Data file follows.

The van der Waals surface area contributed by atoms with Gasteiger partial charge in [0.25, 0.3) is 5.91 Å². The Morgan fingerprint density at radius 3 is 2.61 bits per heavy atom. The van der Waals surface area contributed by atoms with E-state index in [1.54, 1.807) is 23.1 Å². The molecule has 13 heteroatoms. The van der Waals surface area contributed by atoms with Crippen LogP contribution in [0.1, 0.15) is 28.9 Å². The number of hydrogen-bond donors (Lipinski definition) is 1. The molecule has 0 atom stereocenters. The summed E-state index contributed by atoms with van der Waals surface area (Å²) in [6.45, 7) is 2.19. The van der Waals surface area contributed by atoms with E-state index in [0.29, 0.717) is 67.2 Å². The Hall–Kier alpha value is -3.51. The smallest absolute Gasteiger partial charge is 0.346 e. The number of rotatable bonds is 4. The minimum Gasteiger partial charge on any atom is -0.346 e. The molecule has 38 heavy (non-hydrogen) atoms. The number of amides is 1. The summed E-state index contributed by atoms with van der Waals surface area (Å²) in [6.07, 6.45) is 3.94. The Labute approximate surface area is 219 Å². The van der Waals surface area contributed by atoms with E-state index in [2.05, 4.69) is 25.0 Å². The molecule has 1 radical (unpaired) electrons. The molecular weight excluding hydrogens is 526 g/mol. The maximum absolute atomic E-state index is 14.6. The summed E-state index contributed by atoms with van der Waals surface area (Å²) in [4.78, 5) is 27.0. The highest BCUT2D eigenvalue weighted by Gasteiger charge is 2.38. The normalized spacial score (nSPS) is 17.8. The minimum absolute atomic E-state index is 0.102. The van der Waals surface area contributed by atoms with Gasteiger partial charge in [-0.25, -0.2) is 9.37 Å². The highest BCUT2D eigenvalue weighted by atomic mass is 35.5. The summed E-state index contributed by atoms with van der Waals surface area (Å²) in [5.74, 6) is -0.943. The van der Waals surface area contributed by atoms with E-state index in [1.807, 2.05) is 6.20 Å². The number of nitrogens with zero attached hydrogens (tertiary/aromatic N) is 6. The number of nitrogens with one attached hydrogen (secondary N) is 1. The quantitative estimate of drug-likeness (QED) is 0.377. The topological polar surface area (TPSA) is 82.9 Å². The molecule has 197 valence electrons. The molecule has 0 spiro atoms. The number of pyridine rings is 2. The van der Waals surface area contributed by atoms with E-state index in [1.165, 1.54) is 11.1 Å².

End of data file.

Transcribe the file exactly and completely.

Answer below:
The van der Waals surface area contributed by atoms with Gasteiger partial charge in [0.25, 0.3) is 5.91 Å². The Morgan fingerprint density at radius 3 is 2.61 bits per heavy atom. The van der Waals surface area contributed by atoms with E-state index in [1.54, 1.807) is 23.1 Å². The molecule has 13 heteroatoms. The van der Waals surface area contributed by atoms with Crippen LogP contribution in [0.1, 0.15) is 28.9 Å². The number of hydrogen-bond donors (Lipinski definition) is 1. The molecule has 0 atom stereocenters. The summed E-state index contributed by atoms with van der Waals surface area (Å²) in [6.45, 7) is 2.19. The van der Waals surface area contributed by atoms with E-state index in [0.29, 0.717) is 67.2 Å². The Hall–Kier alpha value is -3.51. The smallest absolute Gasteiger partial charge is 0.346 e. The number of rotatable bonds is 4. The minimum Gasteiger partial charge on any atom is -0.346 e. The molecule has 38 heavy (non-hydrogen) atoms. The number of amides is 1. The summed E-state index contributed by atoms with van der Waals surface area (Å²) in [6.07, 6.45) is 3.94. The Labute approximate surface area is 219 Å². The van der Waals surface area contributed by atoms with E-state index in [2.05, 4.69) is 25.0 Å². The molecule has 1 radical (unpaired) electrons. The molecular weight excluding hydrogens is 526 g/mol. The maximum absolute atomic E-state index is 14.6. The summed E-state index contributed by atoms with van der Waals surface area (Å²) in [4.78, 5) is 27.0. The highest BCUT2D eigenvalue weighted by Gasteiger charge is 2.38. The normalized spacial score (nSPS) is 17.8. The minimum absolute atomic E-state index is 0.102. The van der Waals surface area contributed by atoms with Gasteiger partial charge in [-0.25, -0.2) is 9.37 Å². The highest BCUT2D eigenvalue weighted by atomic mass is 35.5. The summed E-state index contributed by atoms with van der Waals surface area (Å²) in [5.74, 6) is -0.943. The van der Waals surface area contributed by atoms with E-state index in [1.807, 2.05) is 6.20 Å². The number of nitrogens with zero attached hydrogens (tertiary/aromatic N) is 6. The number of nitrogens with one attached hydrogen (secondary N) is 1. The quantitative estimate of drug-likeness (QED) is 0.377. The topological polar surface area (TPSA) is 82.9 Å². The molecule has 197 valence electrons. The molecule has 0 spiro atoms. The number of pyridine rings is 2. The van der Waals surface area contributed by atoms with E-state index in [1.165, 1.54) is 11.1 Å².